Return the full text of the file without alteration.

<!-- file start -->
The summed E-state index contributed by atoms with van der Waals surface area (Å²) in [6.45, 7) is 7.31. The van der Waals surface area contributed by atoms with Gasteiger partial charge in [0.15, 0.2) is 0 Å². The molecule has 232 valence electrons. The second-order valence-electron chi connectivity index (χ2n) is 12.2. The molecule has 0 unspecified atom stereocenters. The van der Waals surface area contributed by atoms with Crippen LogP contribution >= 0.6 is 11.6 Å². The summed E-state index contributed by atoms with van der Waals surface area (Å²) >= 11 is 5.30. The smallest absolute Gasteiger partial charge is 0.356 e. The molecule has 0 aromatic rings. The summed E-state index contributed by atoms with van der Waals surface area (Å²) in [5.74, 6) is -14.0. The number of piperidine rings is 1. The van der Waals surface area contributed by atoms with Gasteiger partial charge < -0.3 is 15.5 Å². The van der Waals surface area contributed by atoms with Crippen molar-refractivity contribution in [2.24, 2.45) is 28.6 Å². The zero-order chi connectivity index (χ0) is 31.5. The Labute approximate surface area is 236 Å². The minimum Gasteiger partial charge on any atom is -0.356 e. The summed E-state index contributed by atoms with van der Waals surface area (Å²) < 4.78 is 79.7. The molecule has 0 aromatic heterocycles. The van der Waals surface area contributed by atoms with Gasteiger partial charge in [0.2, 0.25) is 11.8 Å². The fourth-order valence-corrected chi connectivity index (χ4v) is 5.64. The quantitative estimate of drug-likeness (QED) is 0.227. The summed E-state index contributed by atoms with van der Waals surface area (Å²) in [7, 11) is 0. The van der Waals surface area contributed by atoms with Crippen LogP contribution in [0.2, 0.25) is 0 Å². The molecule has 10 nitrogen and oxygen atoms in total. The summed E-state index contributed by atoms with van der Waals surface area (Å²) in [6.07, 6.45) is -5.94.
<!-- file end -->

The summed E-state index contributed by atoms with van der Waals surface area (Å²) in [6.45, 7) is 7.31. The van der Waals surface area contributed by atoms with Gasteiger partial charge in [0.15, 0.2) is 0 Å². The molecule has 232 valence electrons. The second-order valence-electron chi connectivity index (χ2n) is 12.2. The molecule has 0 unspecified atom stereocenters. The van der Waals surface area contributed by atoms with Crippen LogP contribution >= 0.6 is 11.6 Å². The summed E-state index contributed by atoms with van der Waals surface area (Å²) >= 11 is 5.30. The smallest absolute Gasteiger partial charge is 0.356 e. The molecule has 0 aromatic rings. The summed E-state index contributed by atoms with van der Waals surface area (Å²) in [5.74, 6) is -14.0. The number of piperidine rings is 1. The van der Waals surface area contributed by atoms with Gasteiger partial charge < -0.3 is 15.5 Å². The van der Waals surface area contributed by atoms with Crippen molar-refractivity contribution in [2.24, 2.45) is 28.6 Å². The zero-order chi connectivity index (χ0) is 31.5. The Labute approximate surface area is 236 Å². The minimum Gasteiger partial charge on any atom is -0.356 e. The summed E-state index contributed by atoms with van der Waals surface area (Å²) < 4.78 is 79.7. The molecule has 0 aromatic heterocycles. The van der Waals surface area contributed by atoms with Gasteiger partial charge in [0.2, 0.25) is 11.8 Å². The fourth-order valence-corrected chi connectivity index (χ4v) is 5.64. The quantitative estimate of drug-likeness (QED) is 0.227. The summed E-state index contributed by atoms with van der Waals surface area (Å²) in [7, 11) is 0. The van der Waals surface area contributed by atoms with Crippen LogP contribution in [0.2, 0.25) is 0 Å². The molecule has 10 nitrogen and oxygen atoms in total. The summed E-state index contributed by atoms with van der Waals surface area (Å²) in [6.07, 6.45) is -5.94.